One of the most enduring mysteries of the twentieth century that remains to be is the disappearance of Amelia Earhart. To this day many still wonder if she was a spy.
When Earhart’s plane disappeared on July 3, 1937, President Roosevelt ordered a massive naval search. It lasted one week, cost millions of dollars, and covered approximately 250,000 miles. But Earhart, the navigator Fred Noonan, and her Lockheed Electra aircraft had simply disappeared.
Officials concluded that Earhart had run out of gas and downed somewhere in the ocean. In the years since then, however, the official story has repeatedly been challenged. One of the most persistent and intriguing of the alternative possibilities recast Earhart and Noonan as spies for the United States. According to this scenario, their round-the-world adventure was merely a cover, with their actual mission being to take pictures of Japanese installations in the Pacific. In some versions of this story, they were shot down over the Pacific; and in other versions, they were captured and executed.
The origins of the spy theory originated in 1943 in the movie Flight for Freedom starring Rosalind Russell as the famous aviator and Fred McMurray as the navigator she falls in love with. The movie was pure fiction, but it captured the imagination of the public and of generations of journalists, historians, and aviation buffs. Since then, many have worked to prove it more than fiction.
One of the leading proponents of the spy story was CBS reporter Fred Goerner. In 1960, he came across a newspaper article about a woman who said that while she was a girl on Saipan Island, she witnessed the plane crash in the harbor. She also said she has seen a white woman and man taken into Japanese custody after the crash.
Goerner spent six years investigating the matter, interviewing hundreds of the islanders, who claimed to have seen Earhart and Noonan. He concluded that the two landed somewhere in the Marshall Islands, were picked up by a Japanese fishing boat, and taken to the Japanese Pacific military headquarters on Saipan. But some of the reporter’s evidence doesn’t stand up closer investigation: the remains in an unmarked grave turned out to be of a non-Caucasian woman and parts of the twin engine airplane he recovered turned out to be made in Japan.
Even more problematic were the contradictory stories of the islanders. Some claimed they saw only a woman. Others said they saw a man and a woman. Some saw the plane wrecked, while others saw it undamaged. Some claim the flyers were executed, but others said they were imprisoned for many years before they died. Even so, there were many unanswered questions about the mysterious disappearance.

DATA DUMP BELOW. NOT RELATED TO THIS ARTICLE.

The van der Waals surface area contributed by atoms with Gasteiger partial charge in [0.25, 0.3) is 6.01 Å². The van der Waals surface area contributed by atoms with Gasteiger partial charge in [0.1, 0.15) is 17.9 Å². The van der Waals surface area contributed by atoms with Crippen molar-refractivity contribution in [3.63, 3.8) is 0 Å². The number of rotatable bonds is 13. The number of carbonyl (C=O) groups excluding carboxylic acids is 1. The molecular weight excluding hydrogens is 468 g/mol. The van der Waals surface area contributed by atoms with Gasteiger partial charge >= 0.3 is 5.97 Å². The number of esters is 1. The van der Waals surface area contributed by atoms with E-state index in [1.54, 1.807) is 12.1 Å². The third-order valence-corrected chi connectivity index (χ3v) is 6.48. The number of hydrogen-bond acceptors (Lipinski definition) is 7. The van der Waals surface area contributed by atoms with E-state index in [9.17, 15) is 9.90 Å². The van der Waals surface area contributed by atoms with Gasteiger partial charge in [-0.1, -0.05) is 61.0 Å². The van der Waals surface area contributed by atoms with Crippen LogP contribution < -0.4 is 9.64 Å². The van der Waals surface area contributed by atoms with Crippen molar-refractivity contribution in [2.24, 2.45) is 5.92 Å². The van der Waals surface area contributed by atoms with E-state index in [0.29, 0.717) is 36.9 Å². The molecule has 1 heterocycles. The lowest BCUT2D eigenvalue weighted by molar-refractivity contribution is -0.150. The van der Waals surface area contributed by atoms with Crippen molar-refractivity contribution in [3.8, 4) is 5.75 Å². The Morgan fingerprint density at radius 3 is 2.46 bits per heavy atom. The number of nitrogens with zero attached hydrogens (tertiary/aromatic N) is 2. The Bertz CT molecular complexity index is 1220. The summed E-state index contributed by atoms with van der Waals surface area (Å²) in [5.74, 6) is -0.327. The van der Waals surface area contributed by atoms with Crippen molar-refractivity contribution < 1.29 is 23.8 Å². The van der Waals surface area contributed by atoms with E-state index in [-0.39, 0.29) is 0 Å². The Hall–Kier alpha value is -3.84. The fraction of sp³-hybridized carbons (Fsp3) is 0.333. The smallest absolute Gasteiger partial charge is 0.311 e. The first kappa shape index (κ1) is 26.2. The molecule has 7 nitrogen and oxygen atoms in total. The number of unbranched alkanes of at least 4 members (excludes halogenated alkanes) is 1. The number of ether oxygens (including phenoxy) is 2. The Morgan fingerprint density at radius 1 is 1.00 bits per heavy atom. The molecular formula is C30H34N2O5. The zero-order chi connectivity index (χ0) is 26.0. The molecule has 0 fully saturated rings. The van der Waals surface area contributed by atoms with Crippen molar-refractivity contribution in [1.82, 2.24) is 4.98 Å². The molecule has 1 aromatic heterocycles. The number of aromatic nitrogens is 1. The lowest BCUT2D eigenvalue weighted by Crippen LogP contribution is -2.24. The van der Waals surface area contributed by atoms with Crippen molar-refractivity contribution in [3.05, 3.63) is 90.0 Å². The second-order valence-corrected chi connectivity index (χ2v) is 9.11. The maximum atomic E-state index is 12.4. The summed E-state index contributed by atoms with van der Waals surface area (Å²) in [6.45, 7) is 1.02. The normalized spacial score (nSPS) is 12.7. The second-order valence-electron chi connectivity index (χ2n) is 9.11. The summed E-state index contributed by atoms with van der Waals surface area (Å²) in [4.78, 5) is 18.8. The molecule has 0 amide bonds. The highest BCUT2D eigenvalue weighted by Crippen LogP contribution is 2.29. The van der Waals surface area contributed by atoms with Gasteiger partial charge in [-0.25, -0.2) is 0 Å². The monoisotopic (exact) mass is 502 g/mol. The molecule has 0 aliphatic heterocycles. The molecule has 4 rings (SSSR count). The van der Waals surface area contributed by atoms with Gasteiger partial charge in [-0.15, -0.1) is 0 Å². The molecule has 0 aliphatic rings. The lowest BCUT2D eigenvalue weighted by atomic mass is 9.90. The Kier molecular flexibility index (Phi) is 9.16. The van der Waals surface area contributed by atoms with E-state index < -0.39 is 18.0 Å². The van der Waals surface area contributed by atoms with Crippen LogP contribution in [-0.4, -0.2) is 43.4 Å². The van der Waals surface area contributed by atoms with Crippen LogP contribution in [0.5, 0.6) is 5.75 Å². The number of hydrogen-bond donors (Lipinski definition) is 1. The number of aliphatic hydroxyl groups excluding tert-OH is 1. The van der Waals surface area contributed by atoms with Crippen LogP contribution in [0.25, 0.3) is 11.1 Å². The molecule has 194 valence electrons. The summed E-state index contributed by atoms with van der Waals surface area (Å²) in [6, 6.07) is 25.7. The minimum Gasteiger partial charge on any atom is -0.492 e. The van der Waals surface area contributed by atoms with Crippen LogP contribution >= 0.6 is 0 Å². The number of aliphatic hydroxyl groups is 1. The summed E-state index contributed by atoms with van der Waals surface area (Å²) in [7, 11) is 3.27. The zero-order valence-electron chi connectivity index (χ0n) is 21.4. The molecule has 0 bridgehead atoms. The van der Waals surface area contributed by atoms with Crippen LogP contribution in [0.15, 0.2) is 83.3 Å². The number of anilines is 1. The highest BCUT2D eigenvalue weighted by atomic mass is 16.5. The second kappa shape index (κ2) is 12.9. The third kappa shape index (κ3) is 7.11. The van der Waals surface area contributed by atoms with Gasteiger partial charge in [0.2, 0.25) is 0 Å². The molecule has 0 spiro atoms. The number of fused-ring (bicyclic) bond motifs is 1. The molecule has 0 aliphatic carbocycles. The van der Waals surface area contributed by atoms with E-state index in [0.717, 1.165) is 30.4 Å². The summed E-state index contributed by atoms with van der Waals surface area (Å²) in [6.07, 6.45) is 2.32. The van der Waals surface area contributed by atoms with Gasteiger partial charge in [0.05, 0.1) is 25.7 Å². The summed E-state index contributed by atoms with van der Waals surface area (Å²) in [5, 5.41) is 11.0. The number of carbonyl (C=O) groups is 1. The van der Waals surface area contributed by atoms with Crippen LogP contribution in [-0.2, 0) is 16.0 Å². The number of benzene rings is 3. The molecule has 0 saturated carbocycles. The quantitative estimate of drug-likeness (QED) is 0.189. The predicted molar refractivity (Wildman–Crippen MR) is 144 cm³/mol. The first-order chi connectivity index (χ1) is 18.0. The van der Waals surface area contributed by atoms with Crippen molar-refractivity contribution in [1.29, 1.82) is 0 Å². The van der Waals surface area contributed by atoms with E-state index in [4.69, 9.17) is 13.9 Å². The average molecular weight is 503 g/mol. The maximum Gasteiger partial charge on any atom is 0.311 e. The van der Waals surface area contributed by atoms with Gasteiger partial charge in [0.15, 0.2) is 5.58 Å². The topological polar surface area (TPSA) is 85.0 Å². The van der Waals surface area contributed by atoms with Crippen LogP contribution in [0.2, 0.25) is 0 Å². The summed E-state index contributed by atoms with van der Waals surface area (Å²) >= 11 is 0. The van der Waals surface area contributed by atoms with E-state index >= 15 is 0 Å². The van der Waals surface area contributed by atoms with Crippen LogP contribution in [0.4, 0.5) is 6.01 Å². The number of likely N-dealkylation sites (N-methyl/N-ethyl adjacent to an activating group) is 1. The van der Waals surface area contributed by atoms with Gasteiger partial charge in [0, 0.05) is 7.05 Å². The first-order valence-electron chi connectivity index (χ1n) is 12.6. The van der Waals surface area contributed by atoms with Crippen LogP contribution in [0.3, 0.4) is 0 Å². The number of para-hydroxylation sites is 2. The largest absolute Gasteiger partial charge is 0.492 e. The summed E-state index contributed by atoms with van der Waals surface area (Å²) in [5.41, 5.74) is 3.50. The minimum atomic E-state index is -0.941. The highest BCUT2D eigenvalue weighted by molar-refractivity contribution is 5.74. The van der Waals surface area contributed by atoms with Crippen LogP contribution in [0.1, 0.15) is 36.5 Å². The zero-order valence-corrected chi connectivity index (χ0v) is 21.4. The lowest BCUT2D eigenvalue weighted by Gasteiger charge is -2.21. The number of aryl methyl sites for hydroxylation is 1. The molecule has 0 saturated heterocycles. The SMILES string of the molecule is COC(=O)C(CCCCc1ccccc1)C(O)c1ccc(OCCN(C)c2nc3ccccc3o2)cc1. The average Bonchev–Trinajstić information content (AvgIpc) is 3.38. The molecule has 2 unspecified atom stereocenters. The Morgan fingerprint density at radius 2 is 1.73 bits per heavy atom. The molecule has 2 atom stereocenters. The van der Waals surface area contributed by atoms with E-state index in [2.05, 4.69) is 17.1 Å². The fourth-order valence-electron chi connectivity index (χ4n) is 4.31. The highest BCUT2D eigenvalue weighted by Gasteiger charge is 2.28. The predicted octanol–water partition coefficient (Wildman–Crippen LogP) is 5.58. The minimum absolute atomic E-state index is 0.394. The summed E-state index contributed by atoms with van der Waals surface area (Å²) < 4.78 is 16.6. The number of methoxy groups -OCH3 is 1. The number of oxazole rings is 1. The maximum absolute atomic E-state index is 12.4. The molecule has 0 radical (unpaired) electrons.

Randall Brink spent thirteen years analyzing documents obtained through the Freedom of Information Act and his conclusion was the same as Goerner: Amelia Earhart was a spy. According to Brink, Earhart’s trip began as a publicity stunt but later evolved into a spy mission. As a personal friend of the Roosevelts, she did not hesitate to approach the President for help in arranging for refueling stops during her trip. And the president could not overcome the temptation to use the trip for military intelligence.
Brink’s detractors argue that his evidence is circumstantial and that he grossly overstated his case. And some of the speculation was indeed off the wall. Brink even went so far as to say the captured Earhart had become Tokyo Rose, the infamous wartime disc jockey who tried to get GIs to defect. At one point, Earhart’s husband made a special trip to the front lines to listen to a Tokyo Rose broadcast and said he would stake his life that it was not his wife’s voice.
Everyone loves a good conspiracy, but this is probably not one of the ones that can be justified by facts. Earhart was an ardent pacifist, likely to have resisted anything to do with the military. Beyond that, there were plenty of other motivations for the trip besides spying— chief among them money. Her disappearance can be explained without resorting to spy stories. The trip from New Guinea to Howland Island was notoriously dangerous. The island was tiny, remote, and barely above sea level. Under the best of circumstances, it was difficult to find.
None of this proves that Earhart was not a spy. But it is worth noting that most of her biographers have concluded she was simply an explorer. Nevertheless, the disappearance of Amelia Earhart still has a place in the American imagination.
©2012 Off the Grid News